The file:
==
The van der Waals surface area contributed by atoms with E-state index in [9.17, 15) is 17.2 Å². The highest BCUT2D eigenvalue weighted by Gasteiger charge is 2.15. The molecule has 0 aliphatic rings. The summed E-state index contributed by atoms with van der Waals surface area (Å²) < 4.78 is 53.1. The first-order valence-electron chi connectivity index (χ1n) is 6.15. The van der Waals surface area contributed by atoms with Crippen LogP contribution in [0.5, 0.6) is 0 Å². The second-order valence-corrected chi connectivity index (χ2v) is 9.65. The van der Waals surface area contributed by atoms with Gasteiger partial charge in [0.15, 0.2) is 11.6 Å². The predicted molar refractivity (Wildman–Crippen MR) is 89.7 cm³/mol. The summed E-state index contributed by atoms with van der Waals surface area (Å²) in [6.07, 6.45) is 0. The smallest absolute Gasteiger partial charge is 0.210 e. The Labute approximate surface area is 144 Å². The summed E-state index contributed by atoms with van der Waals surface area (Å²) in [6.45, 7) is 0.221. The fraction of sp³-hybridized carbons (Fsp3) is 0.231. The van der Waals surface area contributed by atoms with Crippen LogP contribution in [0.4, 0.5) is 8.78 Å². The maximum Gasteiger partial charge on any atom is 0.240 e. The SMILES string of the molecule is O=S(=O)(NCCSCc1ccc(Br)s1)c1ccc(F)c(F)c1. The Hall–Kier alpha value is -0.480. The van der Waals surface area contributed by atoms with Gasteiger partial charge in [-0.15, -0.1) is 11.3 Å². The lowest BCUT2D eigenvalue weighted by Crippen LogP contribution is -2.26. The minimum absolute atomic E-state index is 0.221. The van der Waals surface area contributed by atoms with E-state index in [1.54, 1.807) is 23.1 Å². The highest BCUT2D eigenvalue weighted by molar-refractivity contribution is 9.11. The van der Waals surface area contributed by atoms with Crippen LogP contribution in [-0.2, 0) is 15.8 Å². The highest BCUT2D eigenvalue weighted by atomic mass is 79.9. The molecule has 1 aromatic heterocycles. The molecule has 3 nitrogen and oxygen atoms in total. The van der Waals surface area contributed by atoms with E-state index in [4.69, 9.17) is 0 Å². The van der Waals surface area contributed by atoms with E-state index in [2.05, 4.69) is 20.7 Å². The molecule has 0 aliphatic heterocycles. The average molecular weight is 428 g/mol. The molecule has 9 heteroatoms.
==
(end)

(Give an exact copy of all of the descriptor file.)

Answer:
The van der Waals surface area contributed by atoms with E-state index in [9.17, 15) is 17.2 Å². The highest BCUT2D eigenvalue weighted by Gasteiger charge is 2.15. The molecule has 0 aliphatic rings. The summed E-state index contributed by atoms with van der Waals surface area (Å²) < 4.78 is 53.1. The first-order valence-electron chi connectivity index (χ1n) is 6.15. The van der Waals surface area contributed by atoms with Crippen LogP contribution in [0.5, 0.6) is 0 Å². The second-order valence-corrected chi connectivity index (χ2v) is 9.65. The van der Waals surface area contributed by atoms with Gasteiger partial charge in [0.15, 0.2) is 11.6 Å². The predicted molar refractivity (Wildman–Crippen MR) is 89.7 cm³/mol. The summed E-state index contributed by atoms with van der Waals surface area (Å²) in [6.07, 6.45) is 0. The smallest absolute Gasteiger partial charge is 0.210 e. The Labute approximate surface area is 144 Å². The summed E-state index contributed by atoms with van der Waals surface area (Å²) in [6.45, 7) is 0.221. The fraction of sp³-hybridized carbons (Fsp3) is 0.231. The van der Waals surface area contributed by atoms with Crippen LogP contribution in [0.4, 0.5) is 8.78 Å². The maximum Gasteiger partial charge on any atom is 0.240 e. The SMILES string of the molecule is O=S(=O)(NCCSCc1ccc(Br)s1)c1ccc(F)c(F)c1. The Hall–Kier alpha value is -0.480. The van der Waals surface area contributed by atoms with Gasteiger partial charge in [-0.15, -0.1) is 11.3 Å². The lowest BCUT2D eigenvalue weighted by Crippen LogP contribution is -2.26. The minimum absolute atomic E-state index is 0.221. The van der Waals surface area contributed by atoms with E-state index in [1.54, 1.807) is 23.1 Å². The highest BCUT2D eigenvalue weighted by molar-refractivity contribution is 9.11. The van der Waals surface area contributed by atoms with Crippen LogP contribution in [-0.2, 0) is 15.8 Å². The highest BCUT2D eigenvalue weighted by atomic mass is 79.9. The molecule has 1 aromatic heterocycles. The molecule has 3 nitrogen and oxygen atoms in total. The van der Waals surface area contributed by atoms with E-state index in [4.69, 9.17) is 0 Å². The van der Waals surface area contributed by atoms with E-state index in [2.05, 4.69) is 20.7 Å². The molecule has 0 aliphatic heterocycles. The average molecular weight is 428 g/mol. The molecule has 9 heteroatoms.